THE Dagger used by Marozzo was the "Pugnale Bolognese," a large double-edged weapon, sufficiently heavy for cutting as well as thrusting. He is most impressive on one very important point, namely, that as the dagger is a very short weapon, so it is an extremely dangerous one, and requires most careful watching, and that therefore the eyes must never be taken off the dagger-hand of the enemy. The cloak is worn and manipulated in much the same manner as when it accompanies the sword (Plate 33). Feints may be made with the dagger in order to gain openings, and, similarly, openings may be shown with the cloak for the purpose of drawing an attack, the parry and riposte having been already determined on. The following movements of dagger and cloak are extracts from Marozzo's work.
1. Hold your dagger in quarte (coda lunga e stretta), with the right foot leading, and keep your cloak rather low, in order to draw a mandritto at the head, or a high thrust; and as the enemy does this, oppose the folds of your cloak to his dagger, pass forward the left foot, and give him a quarte thrust (punta riverso) in his right side.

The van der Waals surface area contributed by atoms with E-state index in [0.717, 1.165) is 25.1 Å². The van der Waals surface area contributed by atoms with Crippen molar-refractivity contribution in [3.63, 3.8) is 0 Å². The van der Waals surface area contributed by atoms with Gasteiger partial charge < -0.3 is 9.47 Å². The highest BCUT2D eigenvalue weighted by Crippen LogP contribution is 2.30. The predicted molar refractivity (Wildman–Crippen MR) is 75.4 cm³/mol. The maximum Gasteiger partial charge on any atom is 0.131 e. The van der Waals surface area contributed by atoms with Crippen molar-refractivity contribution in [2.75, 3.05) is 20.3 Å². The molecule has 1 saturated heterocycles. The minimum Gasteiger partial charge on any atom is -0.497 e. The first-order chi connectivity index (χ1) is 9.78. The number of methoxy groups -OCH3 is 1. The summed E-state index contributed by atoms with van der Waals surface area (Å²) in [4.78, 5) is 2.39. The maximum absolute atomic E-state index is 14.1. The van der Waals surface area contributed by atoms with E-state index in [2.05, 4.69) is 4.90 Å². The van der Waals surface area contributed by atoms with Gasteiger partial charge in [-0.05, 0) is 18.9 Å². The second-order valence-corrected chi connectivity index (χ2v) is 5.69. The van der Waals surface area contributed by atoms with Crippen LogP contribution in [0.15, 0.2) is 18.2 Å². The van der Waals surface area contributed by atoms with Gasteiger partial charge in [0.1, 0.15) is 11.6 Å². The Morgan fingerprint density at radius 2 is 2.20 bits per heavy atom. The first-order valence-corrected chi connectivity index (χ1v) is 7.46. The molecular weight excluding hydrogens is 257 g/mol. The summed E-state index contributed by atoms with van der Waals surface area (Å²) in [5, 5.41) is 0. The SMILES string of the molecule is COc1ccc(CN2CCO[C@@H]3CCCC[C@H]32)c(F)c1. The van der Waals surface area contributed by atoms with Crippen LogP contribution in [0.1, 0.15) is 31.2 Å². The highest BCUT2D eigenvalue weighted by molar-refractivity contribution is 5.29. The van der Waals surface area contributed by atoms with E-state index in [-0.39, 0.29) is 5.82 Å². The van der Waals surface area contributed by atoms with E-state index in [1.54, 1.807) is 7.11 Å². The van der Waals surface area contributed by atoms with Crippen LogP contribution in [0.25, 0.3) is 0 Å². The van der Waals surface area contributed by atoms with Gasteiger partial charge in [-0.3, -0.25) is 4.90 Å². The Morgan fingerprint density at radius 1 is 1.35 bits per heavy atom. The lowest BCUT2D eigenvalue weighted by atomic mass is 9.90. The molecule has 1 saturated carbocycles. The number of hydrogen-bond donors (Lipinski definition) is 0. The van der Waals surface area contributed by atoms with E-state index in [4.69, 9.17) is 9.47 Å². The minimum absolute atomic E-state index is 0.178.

Recover by passing the left foot back, and take the same guard as before.
2. Make a great oblique pass with your left foot outside his right, envelop his dagger-arm with your cloak, and deliver a thrust or a riverso at his neck.
Recover, passing back three or four paces, and take the same guard.
3. Lower your cloak and give an opening above, and as he attacks give a mandritto at his hand on the pass.
Recover, passing back the right foot.
4. Stand on guard in tierce, with the left foot advanced. Show an opening at your left side by carrying your cloak a little over towards your right, and when he attacks, force his dagger well over to your left, pass forward your right foot, and give either point or a riverso at his face.
Recover, retiring three or four paces.
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